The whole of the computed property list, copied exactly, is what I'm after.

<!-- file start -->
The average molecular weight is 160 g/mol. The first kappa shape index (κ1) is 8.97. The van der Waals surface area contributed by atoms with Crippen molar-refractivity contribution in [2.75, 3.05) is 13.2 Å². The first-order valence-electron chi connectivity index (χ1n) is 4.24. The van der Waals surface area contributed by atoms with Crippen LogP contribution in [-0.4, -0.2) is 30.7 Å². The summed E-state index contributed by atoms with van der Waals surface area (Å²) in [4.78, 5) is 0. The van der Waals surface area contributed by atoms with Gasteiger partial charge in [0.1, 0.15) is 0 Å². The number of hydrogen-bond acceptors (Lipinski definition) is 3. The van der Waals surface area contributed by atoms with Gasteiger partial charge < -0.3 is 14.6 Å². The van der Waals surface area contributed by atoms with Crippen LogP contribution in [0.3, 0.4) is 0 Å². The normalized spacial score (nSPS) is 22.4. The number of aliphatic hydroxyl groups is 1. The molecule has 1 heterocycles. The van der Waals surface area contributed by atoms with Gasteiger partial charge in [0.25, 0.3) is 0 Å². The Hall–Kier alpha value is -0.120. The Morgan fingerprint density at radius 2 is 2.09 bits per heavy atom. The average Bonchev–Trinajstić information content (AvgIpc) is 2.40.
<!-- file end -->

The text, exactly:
The average molecular weight is 160 g/mol. The first kappa shape index (κ1) is 8.97. The van der Waals surface area contributed by atoms with Crippen molar-refractivity contribution in [2.75, 3.05) is 13.2 Å². The first-order valence-electron chi connectivity index (χ1n) is 4.24. The van der Waals surface area contributed by atoms with Crippen LogP contribution in [-0.4, -0.2) is 30.7 Å². The summed E-state index contributed by atoms with van der Waals surface area (Å²) in [4.78, 5) is 0. The van der Waals surface area contributed by atoms with Gasteiger partial charge in [0.1, 0.15) is 0 Å². The number of hydrogen-bond acceptors (Lipinski definition) is 3. The van der Waals surface area contributed by atoms with Gasteiger partial charge < -0.3 is 14.6 Å². The van der Waals surface area contributed by atoms with Crippen LogP contribution in [0.3, 0.4) is 0 Å². The normalized spacial score (nSPS) is 22.4. The number of aliphatic hydroxyl groups is 1. The molecule has 1 heterocycles. The van der Waals surface area contributed by atoms with Gasteiger partial charge in [0.25, 0.3) is 0 Å². The Hall–Kier alpha value is -0.120. The Morgan fingerprint density at radius 2 is 2.09 bits per heavy atom. The average Bonchev–Trinajstić information content (AvgIpc) is 2.40.